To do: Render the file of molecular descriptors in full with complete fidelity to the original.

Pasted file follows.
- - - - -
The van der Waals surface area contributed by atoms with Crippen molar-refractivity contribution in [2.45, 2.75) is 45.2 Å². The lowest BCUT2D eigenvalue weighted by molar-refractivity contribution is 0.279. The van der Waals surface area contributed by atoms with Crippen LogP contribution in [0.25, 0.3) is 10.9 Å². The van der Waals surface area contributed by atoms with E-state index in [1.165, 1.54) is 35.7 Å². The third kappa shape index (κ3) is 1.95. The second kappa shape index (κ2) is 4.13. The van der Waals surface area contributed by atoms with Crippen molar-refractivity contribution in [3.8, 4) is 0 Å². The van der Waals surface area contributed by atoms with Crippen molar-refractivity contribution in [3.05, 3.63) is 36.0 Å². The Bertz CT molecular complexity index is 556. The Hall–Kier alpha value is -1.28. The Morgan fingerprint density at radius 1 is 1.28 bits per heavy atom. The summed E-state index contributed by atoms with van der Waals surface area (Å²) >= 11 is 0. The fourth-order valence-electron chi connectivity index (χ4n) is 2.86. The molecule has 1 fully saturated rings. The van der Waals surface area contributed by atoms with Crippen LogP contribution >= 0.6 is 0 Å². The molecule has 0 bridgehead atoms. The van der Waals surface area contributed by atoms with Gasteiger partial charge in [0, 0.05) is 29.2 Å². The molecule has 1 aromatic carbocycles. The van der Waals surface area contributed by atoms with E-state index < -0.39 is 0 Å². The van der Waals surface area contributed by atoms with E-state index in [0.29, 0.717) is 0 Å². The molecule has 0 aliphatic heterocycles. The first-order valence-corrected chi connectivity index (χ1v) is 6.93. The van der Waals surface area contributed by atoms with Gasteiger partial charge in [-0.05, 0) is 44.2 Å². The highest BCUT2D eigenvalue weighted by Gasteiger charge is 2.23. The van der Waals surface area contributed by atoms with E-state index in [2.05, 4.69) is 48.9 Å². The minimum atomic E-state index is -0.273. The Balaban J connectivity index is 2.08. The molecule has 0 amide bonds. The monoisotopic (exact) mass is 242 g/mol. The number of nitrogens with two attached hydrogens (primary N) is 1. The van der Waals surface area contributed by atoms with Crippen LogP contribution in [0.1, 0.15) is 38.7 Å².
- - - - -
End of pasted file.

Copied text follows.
The van der Waals surface area contributed by atoms with Crippen molar-refractivity contribution in [2.45, 2.75) is 45.2 Å². The lowest BCUT2D eigenvalue weighted by molar-refractivity contribution is 0.279. The van der Waals surface area contributed by atoms with Crippen LogP contribution in [0.25, 0.3) is 10.9 Å². The van der Waals surface area contributed by atoms with E-state index in [1.165, 1.54) is 35.7 Å². The third kappa shape index (κ3) is 1.95. The second kappa shape index (κ2) is 4.13. The van der Waals surface area contributed by atoms with Crippen molar-refractivity contribution in [3.8, 4) is 0 Å². The van der Waals surface area contributed by atoms with Crippen molar-refractivity contribution in [3.05, 3.63) is 36.0 Å². The Bertz CT molecular complexity index is 556. The Hall–Kier alpha value is -1.28. The Morgan fingerprint density at radius 1 is 1.28 bits per heavy atom. The summed E-state index contributed by atoms with van der Waals surface area (Å²) >= 11 is 0. The fourth-order valence-electron chi connectivity index (χ4n) is 2.86. The molecule has 1 fully saturated rings. The van der Waals surface area contributed by atoms with Crippen LogP contribution >= 0.6 is 0 Å². The molecule has 0 bridgehead atoms. The van der Waals surface area contributed by atoms with Gasteiger partial charge in [0, 0.05) is 29.2 Å². The molecule has 1 aromatic carbocycles. The van der Waals surface area contributed by atoms with E-state index < -0.39 is 0 Å². The van der Waals surface area contributed by atoms with E-state index in [0.29, 0.717) is 0 Å². The molecule has 0 aliphatic heterocycles. The first-order valence-corrected chi connectivity index (χ1v) is 6.93. The van der Waals surface area contributed by atoms with Gasteiger partial charge in [-0.05, 0) is 44.2 Å². The highest BCUT2D eigenvalue weighted by Gasteiger charge is 2.23. The van der Waals surface area contributed by atoms with E-state index in [2.05, 4.69) is 48.9 Å². The minimum atomic E-state index is -0.273. The Balaban J connectivity index is 2.08. The molecule has 0 amide bonds. The monoisotopic (exact) mass is 242 g/mol. The number of nitrogens with two attached hydrogens (primary N) is 1. The van der Waals surface area contributed by atoms with Crippen LogP contribution in [0.1, 0.15) is 38.7 Å².